It’s taken 40 years, but Star Wars finally did something that only its ancillary media could dream of in those four decades: it made Boba Fett a character. But in our first steps with an intimately familiar, and yet somehow still completely alien Star Wars icon, it feels that those steps are cast under a legacy that will prove harder to escape than the bowels of a sarlacc.
“The Tragedy” got many, many things about the return of Boba Fett right. In bringing actor Temuera Morrison back to Star Wars, the series presented a fascinating connection to the prequel era for it to leverage a parallel between Din Djarin and himself, the push and pull of the bonds between parent and child. In a more primal sense, seeing a raw, angry Boba Fett unleash himself on the Empire he once worked for finally codified the masterful warrior fans and tie-in media have always imagined Fett to be, despite his cinematic appearances being anything but.
But while the visceral thrill of watching Morrison crack open Stormtrooper plastoid like an overeager dad eyeing a bowl of walnuts was fun in the moment, “The Tragedy” and its extrication of Boba out of his own mythos and back into the Star Wars galaxy hit me as something hollow.
After all these years, Boba Fett has character beneath the iconography of his mask. It’s just a character we’ve met a dozen times over on The Mandalorian already.
Throughout “The Tragedy,” Boba Fett is a dominating presence. From the second Slave I soars through Tython’s atmosphere, to his skulking through the rocks of its surface, to finally donning the armor he has sought for nearly a decade, his presence is almost suffocating. Aesthetically, he is a man changed, the scars of time and sarlacc clear to see, and even when he retrieves the armor that made him an icon, there’s something powerful in the idea that it does not quite fit. As if, The Mandalorian wants to tell us, that this will not be the Boba Fett you have dreamed of all these years: there’s a familiarity there, but it’s rough around the edges, ill-fitted, rendered mutable by time and pain.
But textually that isn’t the case at all. Boba’s systematic dismantling of the Stormtrooper squads that come to Tython to wrest Grogu from his guardian’s hands is gleeful in precision brutality. In and out of his armor we are delivered an elite warrior, as if to say that he never really needed the toyetic image of that visor and that rocket-firing backpack to be the bounty hunter burned into the minds of everyone who spotted him in the corridors of the Executor and Cloud City back in Empire Strikes Back. Boba Fett is indeed, in this regard, the man we always imagined, prepared and hypercapable.
That in and of itself is fine—but it’s what drives Boba Fett in this episode that feels like chances missed. His martial prowess aside, the Boba we are presented with is driven by a sense of honor and duty—far from the image of a bounty hunter willing to work with any side, even the Empire, as long as it pays. He is, as we are, fixated with his armor, but equally with an unspoken code, referenced repeatedly. The code that lead to him healing the left-for-dead Fennec Shand, the code that dictates that he must see his debt paid to Din Djarin and help recover Grogu, code this, code that, code other.
For all the hubbub over whether or not Boba and his father are “true” Mandalorians—a factoid this episode tackles for Jango at least, as much as Boba himself cares little for the heritage himself—it’s a code that feels along the lines of the other Mandalorians we have met over the course of this show. From Din and his covert’s belief in the Way, to Bo-Katan’s own belief in iconography-by-creed with her quest for the Darksaber. It’s not even an inherently Mandalorian thing: dutybound, honorable badasses on the outskirts of law are what define the cast of The Mandalorian, Din included, and even the former wearer of Boba’s armor, Cobb Vanth. The show is an homage to the Westerns of old, right down to its repeated archetypes, and Boba is no exception.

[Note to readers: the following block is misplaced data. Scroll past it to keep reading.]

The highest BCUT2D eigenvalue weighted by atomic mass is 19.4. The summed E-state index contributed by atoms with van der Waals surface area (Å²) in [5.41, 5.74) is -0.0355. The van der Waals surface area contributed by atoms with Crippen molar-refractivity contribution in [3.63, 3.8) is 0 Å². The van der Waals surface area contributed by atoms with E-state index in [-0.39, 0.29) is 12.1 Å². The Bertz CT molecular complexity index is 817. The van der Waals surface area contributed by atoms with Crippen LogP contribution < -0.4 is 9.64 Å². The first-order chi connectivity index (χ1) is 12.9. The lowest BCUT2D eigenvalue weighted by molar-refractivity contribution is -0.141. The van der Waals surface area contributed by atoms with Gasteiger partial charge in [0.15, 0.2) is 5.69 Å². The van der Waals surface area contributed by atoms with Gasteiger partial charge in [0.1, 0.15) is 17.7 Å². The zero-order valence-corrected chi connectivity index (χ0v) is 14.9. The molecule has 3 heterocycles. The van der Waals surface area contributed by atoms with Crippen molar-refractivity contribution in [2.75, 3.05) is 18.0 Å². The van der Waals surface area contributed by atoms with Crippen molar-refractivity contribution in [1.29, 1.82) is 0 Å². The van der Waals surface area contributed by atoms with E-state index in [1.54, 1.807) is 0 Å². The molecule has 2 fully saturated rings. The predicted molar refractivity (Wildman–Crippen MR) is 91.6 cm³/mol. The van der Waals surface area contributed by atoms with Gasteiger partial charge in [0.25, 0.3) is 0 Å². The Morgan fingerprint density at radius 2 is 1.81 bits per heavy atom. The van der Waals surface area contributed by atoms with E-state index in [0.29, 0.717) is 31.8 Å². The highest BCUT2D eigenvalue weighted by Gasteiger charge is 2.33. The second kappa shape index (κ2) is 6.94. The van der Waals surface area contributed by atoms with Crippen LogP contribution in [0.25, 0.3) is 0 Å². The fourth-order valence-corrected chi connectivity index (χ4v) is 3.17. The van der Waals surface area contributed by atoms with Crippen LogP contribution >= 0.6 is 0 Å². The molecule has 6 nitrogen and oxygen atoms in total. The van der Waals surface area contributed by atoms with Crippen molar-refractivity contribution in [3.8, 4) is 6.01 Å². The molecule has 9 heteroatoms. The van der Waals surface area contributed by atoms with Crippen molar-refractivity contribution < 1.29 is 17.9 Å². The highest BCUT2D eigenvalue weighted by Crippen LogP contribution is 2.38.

Which is to say that cutting Boba Fett from the same cloth—the cloth his legacy came to define, even as The Mandalorian itself previously attempted to interrogate it in part—feels like something of a disappointment. If we have waited so long since Return of the Jedi (or more accurately, since Disney threw out all the stories where Boba had returned already) for Boba Fett to actually live up to the image we had created for him in our heads, the fact that he does so in the easy way out, by following in the footsteps of new characters inspired by his legacy, feels almost cowardly. As if Star Wars was afraid to ponder the potential of answering his mystery any other way—that Boba, like so many things on The Mandalorian, must evoke the Star Wars we remember in the past, rather than present a chance for its future. Of course Boba Fett is like this. Isn’t this what we always imagined, what we always wanted? Now we have it.
There are things in there, deep down, that hold promise for Boba’s future, whether it’s told over these final few episodes of this season—for which it seems clear Boba will stick around—or in the oft-rumored potential spinoff, or elsewhere in Star Wars’ grand canon. The fleeting mentions of Jango and Boba’s complicated relationship with his father’s legacy are ripe for contextualizing a much more human man beneath Fett’s ill-fitting armor, as is his lingering fear upon sighting the Imperial might of Moff Gideon’s cruiser, a dead Empire returned. There is potential there, for Boba Fett to become more than the old thing we liked.
But for now, The Mandalorian is content with what it’s done to return a familiar favorite: it has re-embraced the imagery of Boba Fett, even if it has not yet been bold enough to question just what that imagery could really mean to the man himself.
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